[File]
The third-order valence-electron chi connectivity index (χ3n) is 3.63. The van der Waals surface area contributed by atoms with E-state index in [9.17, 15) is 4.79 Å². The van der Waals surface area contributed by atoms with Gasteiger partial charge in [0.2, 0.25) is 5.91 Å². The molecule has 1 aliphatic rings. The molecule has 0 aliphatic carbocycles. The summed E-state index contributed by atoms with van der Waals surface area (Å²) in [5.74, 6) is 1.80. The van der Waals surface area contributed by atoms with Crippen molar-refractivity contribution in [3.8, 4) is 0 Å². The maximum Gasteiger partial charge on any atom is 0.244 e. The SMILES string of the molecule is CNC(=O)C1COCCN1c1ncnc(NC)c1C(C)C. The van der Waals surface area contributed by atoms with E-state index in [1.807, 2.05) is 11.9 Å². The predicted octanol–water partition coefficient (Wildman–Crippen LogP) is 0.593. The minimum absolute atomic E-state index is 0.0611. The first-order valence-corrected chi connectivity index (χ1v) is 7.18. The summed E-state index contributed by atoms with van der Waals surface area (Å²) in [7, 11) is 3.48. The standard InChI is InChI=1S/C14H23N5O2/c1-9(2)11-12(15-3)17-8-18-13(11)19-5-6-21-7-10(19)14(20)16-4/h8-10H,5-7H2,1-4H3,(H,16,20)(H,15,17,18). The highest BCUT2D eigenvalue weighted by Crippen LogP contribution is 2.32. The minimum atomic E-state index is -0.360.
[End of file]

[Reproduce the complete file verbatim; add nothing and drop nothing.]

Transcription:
The third-order valence-electron chi connectivity index (χ3n) is 3.63. The van der Waals surface area contributed by atoms with E-state index in [9.17, 15) is 4.79 Å². The van der Waals surface area contributed by atoms with Gasteiger partial charge in [0.2, 0.25) is 5.91 Å². The molecule has 1 aliphatic rings. The molecule has 0 aliphatic carbocycles. The summed E-state index contributed by atoms with van der Waals surface area (Å²) in [5.74, 6) is 1.80. The van der Waals surface area contributed by atoms with Crippen molar-refractivity contribution in [3.8, 4) is 0 Å². The maximum Gasteiger partial charge on any atom is 0.244 e. The SMILES string of the molecule is CNC(=O)C1COCCN1c1ncnc(NC)c1C(C)C. The van der Waals surface area contributed by atoms with E-state index in [1.807, 2.05) is 11.9 Å². The predicted octanol–water partition coefficient (Wildman–Crippen LogP) is 0.593. The minimum absolute atomic E-state index is 0.0611. The first-order valence-corrected chi connectivity index (χ1v) is 7.18. The summed E-state index contributed by atoms with van der Waals surface area (Å²) in [7, 11) is 3.48. The standard InChI is InChI=1S/C14H23N5O2/c1-9(2)11-12(15-3)17-8-18-13(11)19-5-6-21-7-10(19)14(20)16-4/h8-10H,5-7H2,1-4H3,(H,16,20)(H,15,17,18). The highest BCUT2D eigenvalue weighted by Crippen LogP contribution is 2.32. The minimum atomic E-state index is -0.360.